Finding an advisor and a topic
As a Master student, it is your responsibility to find an advisor and a topic for your thesis. Completing the thesis takes a year, so you may feel pressured to start working on it towards the end of your first year. There is, however, no requirement as to when you should do this; if you don't feel like you're ready, I think it is best to wait a bit longer. You will spend a lot of time working on your thesis project, and your advisor will play an important role in this, so it is important that you actually like your topic and that your advisor is someone you can rely on.
I encourage you try to get a rudimentary understanding of what subfields there are within the branch of mathematics you like, what sorts of things they are concerned with, and how actively researched they are. Reading expository notes, stackexchange or mathoverflow posts, and Wikipedia entries may be helpful. Also check out the Princeton Companion to Mathematics. If you like number theory, Manin and Panchishkin's book is worth looking at.
Anyone with a PhD at either the University or the MPIM may become your advisor. If you already have some idea about the field in which you want to do your thesis, it is advisable to get to know as many people in that field as possible. In your copious free time, you can visit their lectures (even if you don't really understand the topic) or attend any talk at the MPIM to get a sense of what line of research they are in and what sort of people they are. You can also go and talk to them if you are that sort of person.
When you feel ready to get started with you thesis, you can approach one or more researchers and ask whether they would consider advising you. Some will turn you down because they are otherwise engaged. The rest will probably want to find out more about your background and your interests, and then propose one or more possible topics for your thesis. Then you will choose the advisor and topic that fits you best.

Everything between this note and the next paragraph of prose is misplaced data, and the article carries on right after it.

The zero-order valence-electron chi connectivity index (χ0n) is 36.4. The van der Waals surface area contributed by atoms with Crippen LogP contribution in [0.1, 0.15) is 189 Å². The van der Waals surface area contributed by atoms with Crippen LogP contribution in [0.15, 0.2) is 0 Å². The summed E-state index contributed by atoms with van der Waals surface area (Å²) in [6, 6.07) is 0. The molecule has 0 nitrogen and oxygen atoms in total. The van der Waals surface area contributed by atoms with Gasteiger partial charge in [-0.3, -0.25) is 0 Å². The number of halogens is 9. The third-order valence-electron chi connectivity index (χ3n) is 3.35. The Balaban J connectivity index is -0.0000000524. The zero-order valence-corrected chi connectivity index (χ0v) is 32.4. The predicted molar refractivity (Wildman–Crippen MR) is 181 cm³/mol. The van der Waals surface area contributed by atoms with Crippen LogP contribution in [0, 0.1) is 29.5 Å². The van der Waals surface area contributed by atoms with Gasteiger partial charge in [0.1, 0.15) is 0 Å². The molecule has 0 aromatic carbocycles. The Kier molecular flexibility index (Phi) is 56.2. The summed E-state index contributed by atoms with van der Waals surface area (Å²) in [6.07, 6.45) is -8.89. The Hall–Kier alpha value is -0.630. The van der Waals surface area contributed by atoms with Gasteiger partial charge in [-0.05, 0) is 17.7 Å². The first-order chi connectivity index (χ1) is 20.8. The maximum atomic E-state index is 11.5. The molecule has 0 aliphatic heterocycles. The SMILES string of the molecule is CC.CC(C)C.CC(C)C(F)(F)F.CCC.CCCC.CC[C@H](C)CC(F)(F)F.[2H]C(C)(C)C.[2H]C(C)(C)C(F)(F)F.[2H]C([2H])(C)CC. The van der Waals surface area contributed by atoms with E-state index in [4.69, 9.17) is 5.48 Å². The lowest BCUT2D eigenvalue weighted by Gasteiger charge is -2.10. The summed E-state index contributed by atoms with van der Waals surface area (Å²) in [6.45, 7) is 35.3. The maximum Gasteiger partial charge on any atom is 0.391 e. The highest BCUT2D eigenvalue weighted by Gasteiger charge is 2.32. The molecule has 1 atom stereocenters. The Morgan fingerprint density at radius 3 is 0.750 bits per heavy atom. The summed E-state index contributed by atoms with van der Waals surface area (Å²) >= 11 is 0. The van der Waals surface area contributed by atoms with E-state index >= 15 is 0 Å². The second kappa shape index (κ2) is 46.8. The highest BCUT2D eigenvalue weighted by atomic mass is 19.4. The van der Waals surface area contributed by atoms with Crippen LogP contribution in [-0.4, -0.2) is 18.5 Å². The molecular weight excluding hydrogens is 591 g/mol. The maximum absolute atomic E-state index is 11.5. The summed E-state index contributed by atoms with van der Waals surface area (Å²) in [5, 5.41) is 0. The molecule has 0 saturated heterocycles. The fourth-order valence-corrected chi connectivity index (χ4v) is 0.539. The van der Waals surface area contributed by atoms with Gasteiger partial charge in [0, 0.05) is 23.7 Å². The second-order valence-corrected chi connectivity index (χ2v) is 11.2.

Then it is time for bureaucracy to enter the game. You need to fill out this form, have your advisor sign it, and submit it to the BaMa Office. You will have one year after this to submit your thesis. Therefore if you know that you won't have the time to start working right then, you may want to postpone submitting the form until you do. (This may happen e.g. if you find an advisor right before the examination period.)
One more bit of bureaucratical nonsense: if your advisor does not hold examiner privileges at the University (this is typically the case with people who haven't yet held any courses in Bonn), you will need an internal (official) advisor purely for administrative purposes. The BaMa office or your (unofficial) advisor will help you with this.
The necessary information can be found here. Note that your advisor may not be up to date on regulations regarding the thesis, and it is your task to keep track of the timeline. This is further complicated if you have more than one advisor. Since researchers tend to travel to conferences quite a lot, you should start scheduling your thesis defence well in advance.
You will need to name two examiners for your thesis. Their task is listening to your thesis defence and grading the thesis. One of them should be your advisor, the other may be any mathematician in Bonn. If you have more than one advisor, then it makes sense to have both of them as thesis examiners. Officially speaking, you will need to name the examiners on the submission form when you submit your thesis, and it is the examination committee that ultimately decides that who the examiners will be, but in practice they won't raise any objections. Just make sure you talk to your prospective examiners well in advance.